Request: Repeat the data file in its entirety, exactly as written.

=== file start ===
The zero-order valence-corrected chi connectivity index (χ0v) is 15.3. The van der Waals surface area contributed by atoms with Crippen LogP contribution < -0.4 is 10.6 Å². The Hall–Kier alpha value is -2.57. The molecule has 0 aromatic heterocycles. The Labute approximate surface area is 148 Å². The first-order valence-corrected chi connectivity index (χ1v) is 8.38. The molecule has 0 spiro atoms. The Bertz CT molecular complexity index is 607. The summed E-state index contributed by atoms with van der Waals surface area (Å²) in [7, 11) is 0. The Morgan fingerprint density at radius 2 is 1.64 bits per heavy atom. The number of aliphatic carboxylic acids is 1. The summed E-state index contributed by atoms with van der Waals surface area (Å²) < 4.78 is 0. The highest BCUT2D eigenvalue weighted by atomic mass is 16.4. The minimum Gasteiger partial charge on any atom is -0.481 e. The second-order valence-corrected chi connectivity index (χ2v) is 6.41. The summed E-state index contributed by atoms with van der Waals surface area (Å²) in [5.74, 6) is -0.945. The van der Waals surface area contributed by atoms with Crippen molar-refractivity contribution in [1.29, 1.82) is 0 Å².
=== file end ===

The zero-order valence-corrected chi connectivity index (χ0v) is 15.3. The van der Waals surface area contributed by atoms with Crippen LogP contribution < -0.4 is 10.6 Å². The Hall–Kier alpha value is -2.57. The molecule has 0 aromatic heterocycles. The Labute approximate surface area is 148 Å². The first-order valence-corrected chi connectivity index (χ1v) is 8.38. The molecule has 0 spiro atoms. The Bertz CT molecular complexity index is 607. The summed E-state index contributed by atoms with van der Waals surface area (Å²) in [7, 11) is 0. The Morgan fingerprint density at radius 2 is 1.64 bits per heavy atom. The number of aliphatic carboxylic acids is 1. The summed E-state index contributed by atoms with van der Waals surface area (Å²) < 4.78 is 0. The highest BCUT2D eigenvalue weighted by atomic mass is 16.4. The minimum Gasteiger partial charge on any atom is -0.481 e. The second-order valence-corrected chi connectivity index (χ2v) is 6.41. The summed E-state index contributed by atoms with van der Waals surface area (Å²) in [5.74, 6) is -0.945. The van der Waals surface area contributed by atoms with Crippen molar-refractivity contribution in [1.29, 1.82) is 0 Å².